At university, he researched the phenomenon. When he asked people to listen to voice recordings of Asian and non-Asian Australians without any context, most were able to distinguish between the two. It was part of his undergraduate degree in linguistics, so not definitive by any means, but he thought it indicated the possibility that such an emphasis existed.
I wasn’t sure how to feel about it. I have always believed that for those like me who don’t ‘look Australian’ a distinctively Australian accent is one of the best ways to prove we belong. He says: Just like the rest of you, we probably know how to have a soccer conversation and are well versed in throwing shrimp at the barbie (to be honest, I can’t do any of those things). He says: We have evacuated our alien character enough, so please accept us into the mainstream. It is, of course, a very minor way of thinking.
“There’s this ingrained idea that focus binds us together,” Baopu said. “So to say, no, we don’t share the same accent, there is something unsettling about it.”
He had some hesitation during his research. What was the benefit of looking for points of difference? Was it creating more possibilities for division? I had similar doubts while writing this – especially when Baopu didn’t recognize the Asian-Australian accent in the reality TV contestant I thought I heard him in.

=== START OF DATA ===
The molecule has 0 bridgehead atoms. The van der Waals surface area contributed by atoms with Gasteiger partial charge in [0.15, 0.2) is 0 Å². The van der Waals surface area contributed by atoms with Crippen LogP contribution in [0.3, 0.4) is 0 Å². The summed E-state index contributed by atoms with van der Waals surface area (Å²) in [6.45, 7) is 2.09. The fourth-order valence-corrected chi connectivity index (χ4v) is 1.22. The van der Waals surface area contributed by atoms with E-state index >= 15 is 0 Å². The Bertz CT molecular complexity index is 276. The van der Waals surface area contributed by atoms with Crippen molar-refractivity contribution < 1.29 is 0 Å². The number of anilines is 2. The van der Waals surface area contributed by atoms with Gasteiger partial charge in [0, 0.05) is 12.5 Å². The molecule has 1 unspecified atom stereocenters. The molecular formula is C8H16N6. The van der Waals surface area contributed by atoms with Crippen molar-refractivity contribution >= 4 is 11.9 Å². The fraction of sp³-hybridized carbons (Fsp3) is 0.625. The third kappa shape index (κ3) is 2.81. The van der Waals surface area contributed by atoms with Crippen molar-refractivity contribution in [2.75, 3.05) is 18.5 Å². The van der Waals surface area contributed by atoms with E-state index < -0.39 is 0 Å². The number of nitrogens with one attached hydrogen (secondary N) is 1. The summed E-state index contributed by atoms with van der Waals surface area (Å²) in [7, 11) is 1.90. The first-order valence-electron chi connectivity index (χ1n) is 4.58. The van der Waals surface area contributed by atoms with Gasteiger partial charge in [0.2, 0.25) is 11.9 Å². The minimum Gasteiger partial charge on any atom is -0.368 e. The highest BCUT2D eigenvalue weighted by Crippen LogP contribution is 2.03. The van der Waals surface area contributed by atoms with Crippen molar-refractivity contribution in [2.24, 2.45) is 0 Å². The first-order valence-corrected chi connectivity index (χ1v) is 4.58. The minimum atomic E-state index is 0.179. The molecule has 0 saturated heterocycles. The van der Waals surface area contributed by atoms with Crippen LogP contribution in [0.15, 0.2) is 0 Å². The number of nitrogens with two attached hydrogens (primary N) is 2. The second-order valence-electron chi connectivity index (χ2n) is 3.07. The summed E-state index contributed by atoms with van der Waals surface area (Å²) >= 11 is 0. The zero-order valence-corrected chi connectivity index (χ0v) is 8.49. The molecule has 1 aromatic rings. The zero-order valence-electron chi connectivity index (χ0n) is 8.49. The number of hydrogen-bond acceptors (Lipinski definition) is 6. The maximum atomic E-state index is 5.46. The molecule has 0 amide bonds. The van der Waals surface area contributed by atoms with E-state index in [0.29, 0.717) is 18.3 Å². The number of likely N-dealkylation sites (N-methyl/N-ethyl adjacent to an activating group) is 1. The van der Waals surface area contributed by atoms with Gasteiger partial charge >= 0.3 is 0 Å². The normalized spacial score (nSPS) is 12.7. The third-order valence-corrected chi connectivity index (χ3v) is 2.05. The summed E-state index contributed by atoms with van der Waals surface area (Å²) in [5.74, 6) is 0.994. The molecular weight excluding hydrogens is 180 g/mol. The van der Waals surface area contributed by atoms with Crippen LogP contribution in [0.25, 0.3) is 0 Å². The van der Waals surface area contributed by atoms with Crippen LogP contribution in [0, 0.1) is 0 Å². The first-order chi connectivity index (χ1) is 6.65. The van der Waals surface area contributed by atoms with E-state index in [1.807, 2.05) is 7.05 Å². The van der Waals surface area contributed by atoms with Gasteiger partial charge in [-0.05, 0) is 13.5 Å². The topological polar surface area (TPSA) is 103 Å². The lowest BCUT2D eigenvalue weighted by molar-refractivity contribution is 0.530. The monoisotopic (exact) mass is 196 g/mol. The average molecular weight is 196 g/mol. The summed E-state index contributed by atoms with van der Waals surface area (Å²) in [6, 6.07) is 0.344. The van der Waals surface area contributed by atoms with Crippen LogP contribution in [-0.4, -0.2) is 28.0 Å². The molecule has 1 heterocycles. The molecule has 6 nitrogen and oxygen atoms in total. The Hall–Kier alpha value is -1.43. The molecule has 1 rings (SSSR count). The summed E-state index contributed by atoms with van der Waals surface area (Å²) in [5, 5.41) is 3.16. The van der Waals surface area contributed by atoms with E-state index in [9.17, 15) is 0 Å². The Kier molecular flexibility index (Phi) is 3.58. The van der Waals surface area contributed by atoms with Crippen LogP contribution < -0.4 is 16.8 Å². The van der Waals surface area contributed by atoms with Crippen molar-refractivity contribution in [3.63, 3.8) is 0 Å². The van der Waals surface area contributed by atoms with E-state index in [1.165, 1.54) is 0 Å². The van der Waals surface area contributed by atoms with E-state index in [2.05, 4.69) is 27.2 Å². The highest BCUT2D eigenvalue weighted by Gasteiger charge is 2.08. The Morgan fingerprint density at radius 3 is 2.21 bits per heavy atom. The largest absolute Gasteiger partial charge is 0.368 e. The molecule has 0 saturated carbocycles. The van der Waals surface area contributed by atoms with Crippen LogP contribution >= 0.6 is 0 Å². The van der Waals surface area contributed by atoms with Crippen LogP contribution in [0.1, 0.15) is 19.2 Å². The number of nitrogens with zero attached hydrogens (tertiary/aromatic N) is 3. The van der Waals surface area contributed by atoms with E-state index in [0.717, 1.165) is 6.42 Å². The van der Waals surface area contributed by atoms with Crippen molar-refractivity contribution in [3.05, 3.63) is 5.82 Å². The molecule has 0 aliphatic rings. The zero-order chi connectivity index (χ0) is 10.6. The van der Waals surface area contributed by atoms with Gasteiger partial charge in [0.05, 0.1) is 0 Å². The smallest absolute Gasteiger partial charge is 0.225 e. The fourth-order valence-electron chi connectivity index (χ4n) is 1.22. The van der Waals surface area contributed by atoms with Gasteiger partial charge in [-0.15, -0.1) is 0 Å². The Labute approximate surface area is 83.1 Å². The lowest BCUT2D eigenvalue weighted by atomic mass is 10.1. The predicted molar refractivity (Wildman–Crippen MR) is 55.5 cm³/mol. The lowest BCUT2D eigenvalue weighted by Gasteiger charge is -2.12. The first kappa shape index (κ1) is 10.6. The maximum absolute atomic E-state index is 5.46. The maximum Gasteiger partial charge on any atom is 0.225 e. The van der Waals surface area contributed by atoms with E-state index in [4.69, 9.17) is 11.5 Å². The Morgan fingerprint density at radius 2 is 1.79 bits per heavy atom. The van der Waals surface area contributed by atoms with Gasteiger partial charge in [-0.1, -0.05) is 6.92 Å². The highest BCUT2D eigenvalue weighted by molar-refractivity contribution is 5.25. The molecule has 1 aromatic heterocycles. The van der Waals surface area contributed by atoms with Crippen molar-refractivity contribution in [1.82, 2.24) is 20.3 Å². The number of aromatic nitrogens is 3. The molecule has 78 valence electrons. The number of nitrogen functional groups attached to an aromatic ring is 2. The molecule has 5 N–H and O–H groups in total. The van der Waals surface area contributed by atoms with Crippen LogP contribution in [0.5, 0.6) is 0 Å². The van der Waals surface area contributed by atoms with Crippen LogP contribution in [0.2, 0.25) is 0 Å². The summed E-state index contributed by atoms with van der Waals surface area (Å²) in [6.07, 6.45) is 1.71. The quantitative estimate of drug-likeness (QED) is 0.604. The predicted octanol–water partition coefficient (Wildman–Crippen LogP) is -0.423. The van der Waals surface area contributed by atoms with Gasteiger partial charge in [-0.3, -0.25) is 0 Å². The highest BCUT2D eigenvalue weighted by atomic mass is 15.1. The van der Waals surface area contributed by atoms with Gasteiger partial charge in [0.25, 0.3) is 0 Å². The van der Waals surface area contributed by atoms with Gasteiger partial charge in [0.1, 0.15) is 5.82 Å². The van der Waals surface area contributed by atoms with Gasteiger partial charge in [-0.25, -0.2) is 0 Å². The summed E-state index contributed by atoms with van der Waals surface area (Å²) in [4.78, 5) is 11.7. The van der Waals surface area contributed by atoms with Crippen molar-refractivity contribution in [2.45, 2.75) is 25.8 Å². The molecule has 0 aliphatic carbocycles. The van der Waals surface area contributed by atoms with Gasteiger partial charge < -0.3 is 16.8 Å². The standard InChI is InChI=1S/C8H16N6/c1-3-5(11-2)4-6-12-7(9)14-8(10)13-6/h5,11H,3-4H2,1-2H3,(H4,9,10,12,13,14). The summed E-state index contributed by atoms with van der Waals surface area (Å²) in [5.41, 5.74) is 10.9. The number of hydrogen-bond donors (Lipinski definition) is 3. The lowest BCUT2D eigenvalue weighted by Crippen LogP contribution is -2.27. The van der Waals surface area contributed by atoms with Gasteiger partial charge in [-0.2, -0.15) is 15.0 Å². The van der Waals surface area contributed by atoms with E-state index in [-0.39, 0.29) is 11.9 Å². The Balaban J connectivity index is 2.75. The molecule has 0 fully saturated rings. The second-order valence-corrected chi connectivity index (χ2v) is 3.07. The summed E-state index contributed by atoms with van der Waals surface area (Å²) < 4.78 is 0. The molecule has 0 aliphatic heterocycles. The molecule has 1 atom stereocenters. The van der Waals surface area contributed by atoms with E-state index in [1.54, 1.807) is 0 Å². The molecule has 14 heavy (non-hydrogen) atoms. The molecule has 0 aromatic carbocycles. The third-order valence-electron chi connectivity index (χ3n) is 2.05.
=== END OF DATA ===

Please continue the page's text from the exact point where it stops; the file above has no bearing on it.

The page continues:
We can hear accents where there aren’t due to someone’s appearance, and it’s easy to venture into the realm of stereotypes, said Catherine Travis, professor of linguistics at the Center d. ARC Excellence for Language Dynamics at Australian National University.
Professor Travis has studied modern Australian speech, and although her research so far has found nothing quite similar to the type of accent Baopu and I were talking about, she said there was something notable about the way second generation Chinese-Australians speak.
Australian English had a great class distinction – from something like your stereotypical Crocodile Dundee accent on one end to something resembling a posh British accent on the other. But that gap has narrowed in recent decades, she said. There has been a shift towards a more universal middle class accent, and Chinese-Australians have been at the forefront, sometimes adopting new ways of speaking before the rest of the country catches up.